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ATHENS — Greek police threw stun grenades and scuffled with protesters in central Athens on Friday, as a rally got under way in support of a 'No' vote in a Sunday referendum on whether to endorse an aid deal with creditors.
The scuffles involved a few dozen people, many dressed in black and wearing helmets but quickly appeared to calm.
Greeks took to the streets in the tens of thousands on Friday in rival rallies that laid bare the deep divide heading into a referendum that may decide the country’s future in Europe’s single currency.
Prime Minister Alexis Tsipras, elected in January on a promise to end six years of austerity, extolled a packed Syntagma square in central Athens to spurn the tough terms of an aid deal offered by international creditors to keep the country afloat.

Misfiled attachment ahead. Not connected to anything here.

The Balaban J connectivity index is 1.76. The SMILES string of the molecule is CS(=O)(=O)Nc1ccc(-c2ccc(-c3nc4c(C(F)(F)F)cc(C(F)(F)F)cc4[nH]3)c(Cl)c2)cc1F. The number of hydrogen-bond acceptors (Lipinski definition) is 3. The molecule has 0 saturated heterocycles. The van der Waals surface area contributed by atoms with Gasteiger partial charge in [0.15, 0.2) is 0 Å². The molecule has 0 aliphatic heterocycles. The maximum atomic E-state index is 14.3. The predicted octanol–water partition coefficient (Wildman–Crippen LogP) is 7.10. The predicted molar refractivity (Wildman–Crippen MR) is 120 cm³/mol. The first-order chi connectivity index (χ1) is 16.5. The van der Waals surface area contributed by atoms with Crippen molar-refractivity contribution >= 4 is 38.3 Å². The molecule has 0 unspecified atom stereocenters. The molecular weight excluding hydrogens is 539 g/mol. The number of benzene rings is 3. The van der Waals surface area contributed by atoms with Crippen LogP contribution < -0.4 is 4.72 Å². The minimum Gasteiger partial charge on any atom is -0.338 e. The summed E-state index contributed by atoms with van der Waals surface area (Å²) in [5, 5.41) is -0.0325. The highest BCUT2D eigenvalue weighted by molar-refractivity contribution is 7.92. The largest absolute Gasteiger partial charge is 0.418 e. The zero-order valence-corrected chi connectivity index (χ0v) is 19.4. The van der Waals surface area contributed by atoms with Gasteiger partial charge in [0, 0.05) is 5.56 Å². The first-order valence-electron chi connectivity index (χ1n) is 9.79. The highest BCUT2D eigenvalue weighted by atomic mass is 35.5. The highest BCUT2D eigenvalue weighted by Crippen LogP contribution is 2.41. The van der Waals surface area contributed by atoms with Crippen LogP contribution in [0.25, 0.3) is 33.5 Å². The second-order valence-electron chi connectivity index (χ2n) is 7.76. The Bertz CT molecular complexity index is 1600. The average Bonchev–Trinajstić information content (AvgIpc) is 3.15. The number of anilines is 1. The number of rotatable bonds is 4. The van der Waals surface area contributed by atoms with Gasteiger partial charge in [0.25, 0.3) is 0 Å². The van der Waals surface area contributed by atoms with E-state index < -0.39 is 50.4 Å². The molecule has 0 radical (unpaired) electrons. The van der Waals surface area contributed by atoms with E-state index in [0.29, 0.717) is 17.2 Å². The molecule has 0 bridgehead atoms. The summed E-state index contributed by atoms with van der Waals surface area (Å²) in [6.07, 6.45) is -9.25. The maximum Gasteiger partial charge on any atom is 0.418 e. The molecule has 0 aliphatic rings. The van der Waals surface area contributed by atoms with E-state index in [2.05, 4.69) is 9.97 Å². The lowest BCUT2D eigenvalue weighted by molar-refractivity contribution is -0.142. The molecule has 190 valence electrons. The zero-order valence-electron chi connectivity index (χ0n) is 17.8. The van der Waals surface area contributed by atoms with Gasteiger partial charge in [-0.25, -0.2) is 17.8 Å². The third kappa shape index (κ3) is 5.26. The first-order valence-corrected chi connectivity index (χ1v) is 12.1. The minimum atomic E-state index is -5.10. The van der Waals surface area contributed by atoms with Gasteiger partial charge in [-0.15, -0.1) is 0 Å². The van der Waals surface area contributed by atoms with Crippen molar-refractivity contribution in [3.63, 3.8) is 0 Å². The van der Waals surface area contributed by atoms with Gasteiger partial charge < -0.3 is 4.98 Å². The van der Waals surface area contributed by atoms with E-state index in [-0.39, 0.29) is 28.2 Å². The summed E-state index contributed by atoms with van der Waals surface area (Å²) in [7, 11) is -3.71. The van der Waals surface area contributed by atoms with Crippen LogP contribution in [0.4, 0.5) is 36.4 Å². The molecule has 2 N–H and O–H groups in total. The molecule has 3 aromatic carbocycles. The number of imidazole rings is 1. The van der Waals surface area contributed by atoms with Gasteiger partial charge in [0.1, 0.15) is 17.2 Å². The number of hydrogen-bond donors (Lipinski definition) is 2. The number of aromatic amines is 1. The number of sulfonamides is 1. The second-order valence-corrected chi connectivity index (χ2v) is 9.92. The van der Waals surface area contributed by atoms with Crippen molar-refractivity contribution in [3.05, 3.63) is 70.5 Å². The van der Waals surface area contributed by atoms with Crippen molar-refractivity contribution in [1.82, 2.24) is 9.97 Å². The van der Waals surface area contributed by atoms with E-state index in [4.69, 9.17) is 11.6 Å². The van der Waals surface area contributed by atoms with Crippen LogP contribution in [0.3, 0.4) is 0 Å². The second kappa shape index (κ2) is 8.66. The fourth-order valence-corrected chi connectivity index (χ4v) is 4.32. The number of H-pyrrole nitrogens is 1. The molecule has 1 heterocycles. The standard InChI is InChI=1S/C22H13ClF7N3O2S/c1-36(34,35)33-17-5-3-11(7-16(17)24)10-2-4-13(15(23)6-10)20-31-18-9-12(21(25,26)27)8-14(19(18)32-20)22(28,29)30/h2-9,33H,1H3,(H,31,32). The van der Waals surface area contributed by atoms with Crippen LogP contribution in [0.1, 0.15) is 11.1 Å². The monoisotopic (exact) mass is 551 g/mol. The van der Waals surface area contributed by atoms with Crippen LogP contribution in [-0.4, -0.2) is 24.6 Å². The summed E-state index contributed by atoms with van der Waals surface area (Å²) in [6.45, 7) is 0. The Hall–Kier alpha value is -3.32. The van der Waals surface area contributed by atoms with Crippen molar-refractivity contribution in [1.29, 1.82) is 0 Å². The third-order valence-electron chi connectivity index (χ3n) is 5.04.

His European partners say a ‘No’ vote will jeopardize Greece’s membership of the euro.
Tsipras says they are bluffing, fearing the fallout for Europe and the global economy. But a ‘Yes’ vote may bring him down, ushering in a new period of political instability for a country reeling from five days of shuttered banks and rationed cash withdrawals.
Framing Sunday’s ballot as a battle for democracy, freedom and European values, the 40-year-old left-wing leader told Greeks to "turn your backs on those who terrorize you daily."
"On Sunday, we are not just deciding that we are staying in Europe, but that we are deciding to live with dignity in Europe," he told the crowd of at least 50,000.
His opponents accuse Tsipras of gambling Greece’s future with a rapid-fire plebiscite that a major European rights watchdog says falls short of international standards of fairness.